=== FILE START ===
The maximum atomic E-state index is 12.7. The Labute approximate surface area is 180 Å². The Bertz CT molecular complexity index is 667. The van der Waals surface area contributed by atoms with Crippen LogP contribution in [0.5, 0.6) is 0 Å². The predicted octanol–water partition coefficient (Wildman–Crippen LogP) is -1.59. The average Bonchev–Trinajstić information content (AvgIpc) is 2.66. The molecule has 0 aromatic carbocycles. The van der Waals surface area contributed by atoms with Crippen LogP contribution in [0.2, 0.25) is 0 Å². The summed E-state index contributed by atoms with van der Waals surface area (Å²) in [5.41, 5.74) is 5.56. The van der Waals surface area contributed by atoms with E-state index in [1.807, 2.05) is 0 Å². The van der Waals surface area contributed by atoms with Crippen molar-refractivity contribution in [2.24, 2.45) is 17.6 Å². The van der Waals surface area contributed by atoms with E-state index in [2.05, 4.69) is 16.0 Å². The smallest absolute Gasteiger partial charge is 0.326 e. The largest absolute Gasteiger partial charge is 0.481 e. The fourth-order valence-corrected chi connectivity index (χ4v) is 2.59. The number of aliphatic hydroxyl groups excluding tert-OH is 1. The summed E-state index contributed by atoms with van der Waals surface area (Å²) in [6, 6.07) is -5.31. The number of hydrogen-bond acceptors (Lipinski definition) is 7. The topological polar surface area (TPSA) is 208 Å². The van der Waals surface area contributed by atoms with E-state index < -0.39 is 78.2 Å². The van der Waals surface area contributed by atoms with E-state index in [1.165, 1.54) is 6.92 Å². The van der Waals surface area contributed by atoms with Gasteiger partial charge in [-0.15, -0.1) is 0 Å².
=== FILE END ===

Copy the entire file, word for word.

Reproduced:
The maximum atomic E-state index is 12.7. The Labute approximate surface area is 180 Å². The Bertz CT molecular complexity index is 667. The van der Waals surface area contributed by atoms with Crippen LogP contribution in [0.5, 0.6) is 0 Å². The predicted octanol–water partition coefficient (Wildman–Crippen LogP) is -1.59. The average Bonchev–Trinajstić information content (AvgIpc) is 2.66. The molecule has 0 aromatic carbocycles. The van der Waals surface area contributed by atoms with Crippen LogP contribution in [0.2, 0.25) is 0 Å². The summed E-state index contributed by atoms with van der Waals surface area (Å²) in [5.41, 5.74) is 5.56. The van der Waals surface area contributed by atoms with E-state index in [1.807, 2.05) is 0 Å². The van der Waals surface area contributed by atoms with Crippen molar-refractivity contribution in [2.24, 2.45) is 17.6 Å². The van der Waals surface area contributed by atoms with E-state index in [2.05, 4.69) is 16.0 Å². The smallest absolute Gasteiger partial charge is 0.326 e. The largest absolute Gasteiger partial charge is 0.481 e. The fourth-order valence-corrected chi connectivity index (χ4v) is 2.59. The number of aliphatic hydroxyl groups excluding tert-OH is 1. The summed E-state index contributed by atoms with van der Waals surface area (Å²) in [6, 6.07) is -5.31. The number of hydrogen-bond acceptors (Lipinski definition) is 7. The topological polar surface area (TPSA) is 208 Å². The van der Waals surface area contributed by atoms with E-state index < -0.39 is 78.2 Å². The van der Waals surface area contributed by atoms with E-state index in [1.165, 1.54) is 6.92 Å². The van der Waals surface area contributed by atoms with Gasteiger partial charge in [-0.15, -0.1) is 0 Å².